The House of Lords EU Justice Sub-Committee has exchanged letters, dated December 2018 and January 2019, with the Government about the Political Declaration. The correspondence relates to a change in wording to the Declaration regarding the European Convention on Human Rights (ECHR).
‘The Brexit vote came in part as an outcome of the aforementioned inequalities’, says the December 2018 report (pdf) from the Centre for Labour and Social Studies (CLASS) on Brexit and inequality.
There is strong evidence that a ‘No Deal’ or ‘Hard’ Brexit would be the most damaging for Black, Asian and Minority Ethnic (BAME) communities, women and those on low incomes with few qualifications.
This is from the November 2018 briefing from Race on the Agenda (ROTA) which looks at the implications of Brexit on BAME communities.
As Brexit-day draws nearer, we are faced with two similar-but-different proposals for migration regimes for EU nationals in the UK – one in the draft Withdrawal Agreement (just) concluded, but now looking precarious, between the UK and the EU, and one in the UK Home Office’s proposals, which appear predicated upon there being a withdrawal agreement.
Although no deal is a distinct possibility, the citizens’ rights part of the withdrawal agreement may end up being plucked out and ring-fenced into a ‘partial deal’ to avoid human catastrophe, so this post reflects upon the offers on the table.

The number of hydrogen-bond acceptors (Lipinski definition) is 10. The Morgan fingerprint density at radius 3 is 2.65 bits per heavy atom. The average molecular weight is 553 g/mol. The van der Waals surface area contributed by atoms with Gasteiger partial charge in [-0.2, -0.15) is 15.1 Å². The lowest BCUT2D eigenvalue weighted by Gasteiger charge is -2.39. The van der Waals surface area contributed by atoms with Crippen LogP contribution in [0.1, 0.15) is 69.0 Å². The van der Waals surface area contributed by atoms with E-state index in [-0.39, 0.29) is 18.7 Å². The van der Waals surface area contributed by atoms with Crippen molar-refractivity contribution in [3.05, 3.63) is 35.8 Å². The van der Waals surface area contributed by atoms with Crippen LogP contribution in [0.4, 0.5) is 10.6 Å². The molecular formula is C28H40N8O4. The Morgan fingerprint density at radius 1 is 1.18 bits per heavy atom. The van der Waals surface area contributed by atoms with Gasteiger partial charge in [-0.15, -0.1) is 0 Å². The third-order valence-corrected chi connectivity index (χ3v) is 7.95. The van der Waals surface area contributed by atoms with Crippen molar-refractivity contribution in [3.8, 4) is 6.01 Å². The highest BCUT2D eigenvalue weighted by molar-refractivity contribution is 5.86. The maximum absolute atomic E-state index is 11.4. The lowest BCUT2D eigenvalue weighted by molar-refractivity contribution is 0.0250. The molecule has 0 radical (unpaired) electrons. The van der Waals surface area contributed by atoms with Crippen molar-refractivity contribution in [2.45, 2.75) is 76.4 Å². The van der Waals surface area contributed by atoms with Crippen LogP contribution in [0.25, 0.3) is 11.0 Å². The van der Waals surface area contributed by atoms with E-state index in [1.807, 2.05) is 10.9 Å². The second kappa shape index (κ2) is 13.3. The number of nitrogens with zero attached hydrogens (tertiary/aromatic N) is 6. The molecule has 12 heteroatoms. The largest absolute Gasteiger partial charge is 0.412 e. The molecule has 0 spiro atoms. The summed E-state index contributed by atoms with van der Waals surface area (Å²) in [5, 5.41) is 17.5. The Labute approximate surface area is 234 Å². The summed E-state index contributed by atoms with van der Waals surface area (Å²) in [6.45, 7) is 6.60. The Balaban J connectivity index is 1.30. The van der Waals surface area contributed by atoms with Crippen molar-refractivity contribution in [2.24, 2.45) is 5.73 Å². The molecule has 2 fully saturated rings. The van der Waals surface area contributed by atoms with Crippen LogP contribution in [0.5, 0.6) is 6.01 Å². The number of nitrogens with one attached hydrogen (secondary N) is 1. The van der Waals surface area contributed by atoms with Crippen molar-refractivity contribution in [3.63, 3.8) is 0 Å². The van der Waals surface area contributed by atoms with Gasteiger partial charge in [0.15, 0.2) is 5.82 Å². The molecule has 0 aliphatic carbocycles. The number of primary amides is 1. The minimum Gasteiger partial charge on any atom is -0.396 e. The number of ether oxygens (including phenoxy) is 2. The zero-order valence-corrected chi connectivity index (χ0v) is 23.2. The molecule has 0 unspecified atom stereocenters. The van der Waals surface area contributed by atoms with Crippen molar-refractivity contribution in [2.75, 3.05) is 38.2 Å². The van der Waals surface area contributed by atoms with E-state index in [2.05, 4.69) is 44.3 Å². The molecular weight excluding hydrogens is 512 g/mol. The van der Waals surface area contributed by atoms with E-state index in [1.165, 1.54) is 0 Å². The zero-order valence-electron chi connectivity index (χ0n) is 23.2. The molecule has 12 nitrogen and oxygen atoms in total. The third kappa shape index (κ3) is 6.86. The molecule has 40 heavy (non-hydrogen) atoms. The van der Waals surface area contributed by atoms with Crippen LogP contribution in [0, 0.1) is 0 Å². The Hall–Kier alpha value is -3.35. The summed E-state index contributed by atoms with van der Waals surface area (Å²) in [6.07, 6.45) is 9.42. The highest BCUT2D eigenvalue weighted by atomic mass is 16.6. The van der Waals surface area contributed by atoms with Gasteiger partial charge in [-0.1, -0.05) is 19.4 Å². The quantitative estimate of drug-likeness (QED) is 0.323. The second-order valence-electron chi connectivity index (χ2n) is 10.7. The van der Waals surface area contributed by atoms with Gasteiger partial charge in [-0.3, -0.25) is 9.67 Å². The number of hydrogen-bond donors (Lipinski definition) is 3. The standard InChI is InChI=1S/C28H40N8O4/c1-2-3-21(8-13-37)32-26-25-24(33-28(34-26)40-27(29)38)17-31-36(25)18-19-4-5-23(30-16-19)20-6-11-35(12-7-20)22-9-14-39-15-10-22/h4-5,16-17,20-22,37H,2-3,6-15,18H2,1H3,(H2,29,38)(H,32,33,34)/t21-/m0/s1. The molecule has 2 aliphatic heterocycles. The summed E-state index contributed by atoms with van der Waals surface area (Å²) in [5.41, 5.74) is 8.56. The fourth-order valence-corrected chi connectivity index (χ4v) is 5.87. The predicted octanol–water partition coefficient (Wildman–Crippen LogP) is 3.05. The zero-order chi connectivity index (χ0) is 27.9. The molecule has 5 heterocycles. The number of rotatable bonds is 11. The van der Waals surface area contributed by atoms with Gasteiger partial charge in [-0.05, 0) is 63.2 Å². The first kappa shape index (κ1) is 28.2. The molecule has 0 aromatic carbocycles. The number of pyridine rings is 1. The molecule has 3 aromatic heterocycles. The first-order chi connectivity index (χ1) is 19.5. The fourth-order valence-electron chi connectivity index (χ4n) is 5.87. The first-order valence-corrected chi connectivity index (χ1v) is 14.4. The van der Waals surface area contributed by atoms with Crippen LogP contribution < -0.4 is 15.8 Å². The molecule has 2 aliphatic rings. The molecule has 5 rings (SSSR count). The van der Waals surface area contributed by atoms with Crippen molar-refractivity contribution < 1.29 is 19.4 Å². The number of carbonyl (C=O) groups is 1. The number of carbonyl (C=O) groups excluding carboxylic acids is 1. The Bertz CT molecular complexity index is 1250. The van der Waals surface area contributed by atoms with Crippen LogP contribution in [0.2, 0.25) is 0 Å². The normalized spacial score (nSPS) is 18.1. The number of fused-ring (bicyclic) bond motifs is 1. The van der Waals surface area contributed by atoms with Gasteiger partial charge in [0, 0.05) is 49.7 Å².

In both regimes, people will fall through the cracks. And women will be disproportionately likely to be among that group.
Professor Charlotte O’Brien from the York Law School, contributes this blog on EU migrants’ rights , gender and Brexit.
There is a lack of protection and support for migrant women facing domestic abuse and their children, transnational marriage abandonment, and extra-territorial jurisdiction.
The Women’s Resource Centre have produced the England Shadow report (pdf) for the UN Convention on the Elimination of all Forms of Discrimination Against Women (CEDAW) .
As Theresa May pledges to bring a decade of austerity to a close, it comes too late for the 6 in 10 women who were turned away from refuges last year, following funding cuts to domestic violence services. Increased waiting lists have left women facing a terrible decision: sleep rough, or return home to violent partners.
So what does Brexit mean for the 1.2 million women throughout England and Wales who will likely experience domestic abuse this year? What changes, both good and bad, can we expect?
Stacey Lamb, Growth and Operations Officer at Just Fair, contributes this blog on the implications of Brexit on domestic abuse for the Gendering Brexit Blog series.
Domestic legislation already exceeds EU-required levels of employment protections in a number of ways.
This is according to guidance published by the Department for Business, Energy and Industrial Strategy on workplace rights in the case of a ‘No Deal’ Brexit.
The UK Government has begun to publish a series of guidance on how businesses and citizens can prepare for a ‘No Deal’ scenario in August 2018.
‘Human rights activists, and anyone concerned with the protection of civil liberties and fundamental rights within UK law and policy, will need to be vigilant in the post-Brexit era.’
The risks of either a deliberate or an accidental no deal are quite high.
This is according to an August 2018 paper by the Institute for Government on the possible scenarios for the next phase of Brexit.